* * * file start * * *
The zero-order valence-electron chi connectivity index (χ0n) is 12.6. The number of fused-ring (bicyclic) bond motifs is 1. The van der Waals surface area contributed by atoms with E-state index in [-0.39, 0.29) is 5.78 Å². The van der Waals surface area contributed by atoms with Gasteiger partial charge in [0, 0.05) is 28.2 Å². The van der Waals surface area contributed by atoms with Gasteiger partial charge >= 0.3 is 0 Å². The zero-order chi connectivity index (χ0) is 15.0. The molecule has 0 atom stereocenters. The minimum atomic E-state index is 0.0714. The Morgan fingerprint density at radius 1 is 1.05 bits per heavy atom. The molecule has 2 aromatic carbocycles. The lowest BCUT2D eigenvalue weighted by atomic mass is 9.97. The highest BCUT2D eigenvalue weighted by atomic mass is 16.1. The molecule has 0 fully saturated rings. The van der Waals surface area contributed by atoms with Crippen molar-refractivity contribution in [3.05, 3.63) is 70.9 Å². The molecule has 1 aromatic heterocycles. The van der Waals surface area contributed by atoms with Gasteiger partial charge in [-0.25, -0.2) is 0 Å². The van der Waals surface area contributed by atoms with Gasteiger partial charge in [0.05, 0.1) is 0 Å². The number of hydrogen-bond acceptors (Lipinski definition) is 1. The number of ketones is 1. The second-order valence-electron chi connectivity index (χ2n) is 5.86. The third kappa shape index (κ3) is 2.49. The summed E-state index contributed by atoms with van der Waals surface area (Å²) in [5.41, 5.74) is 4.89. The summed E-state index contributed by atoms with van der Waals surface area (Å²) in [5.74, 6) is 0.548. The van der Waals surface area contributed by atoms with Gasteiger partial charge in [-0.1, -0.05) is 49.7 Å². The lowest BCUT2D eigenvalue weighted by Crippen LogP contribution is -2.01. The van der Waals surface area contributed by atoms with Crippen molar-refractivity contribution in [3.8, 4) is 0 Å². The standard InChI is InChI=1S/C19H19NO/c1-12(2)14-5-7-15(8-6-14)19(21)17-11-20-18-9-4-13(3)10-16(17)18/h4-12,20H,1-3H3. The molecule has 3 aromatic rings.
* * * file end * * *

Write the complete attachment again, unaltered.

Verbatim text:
The zero-order valence-electron chi connectivity index (χ0n) is 12.6. The number of fused-ring (bicyclic) bond motifs is 1. The van der Waals surface area contributed by atoms with E-state index in [-0.39, 0.29) is 5.78 Å². The van der Waals surface area contributed by atoms with Gasteiger partial charge in [0, 0.05) is 28.2 Å². The van der Waals surface area contributed by atoms with Gasteiger partial charge >= 0.3 is 0 Å². The zero-order chi connectivity index (χ0) is 15.0. The molecule has 0 atom stereocenters. The minimum atomic E-state index is 0.0714. The Morgan fingerprint density at radius 1 is 1.05 bits per heavy atom. The molecule has 2 aromatic carbocycles. The lowest BCUT2D eigenvalue weighted by atomic mass is 9.97. The highest BCUT2D eigenvalue weighted by atomic mass is 16.1. The molecule has 0 fully saturated rings. The van der Waals surface area contributed by atoms with Crippen molar-refractivity contribution in [3.05, 3.63) is 70.9 Å². The molecule has 1 aromatic heterocycles. The van der Waals surface area contributed by atoms with Gasteiger partial charge in [-0.25, -0.2) is 0 Å². The van der Waals surface area contributed by atoms with Gasteiger partial charge in [0.05, 0.1) is 0 Å². The number of hydrogen-bond acceptors (Lipinski definition) is 1. The number of ketones is 1. The second-order valence-electron chi connectivity index (χ2n) is 5.86. The third kappa shape index (κ3) is 2.49. The summed E-state index contributed by atoms with van der Waals surface area (Å²) in [5.41, 5.74) is 4.89. The summed E-state index contributed by atoms with van der Waals surface area (Å²) in [5.74, 6) is 0.548. The van der Waals surface area contributed by atoms with Gasteiger partial charge in [-0.1, -0.05) is 49.7 Å². The lowest BCUT2D eigenvalue weighted by Crippen LogP contribution is -2.01. The van der Waals surface area contributed by atoms with Crippen molar-refractivity contribution in [3.8, 4) is 0 Å². The standard InChI is InChI=1S/C19H19NO/c1-12(2)14-5-7-15(8-6-14)19(21)17-11-20-18-9-4-13(3)10-16(17)18/h4-12,20H,1-3H3. The molecule has 3 aromatic rings.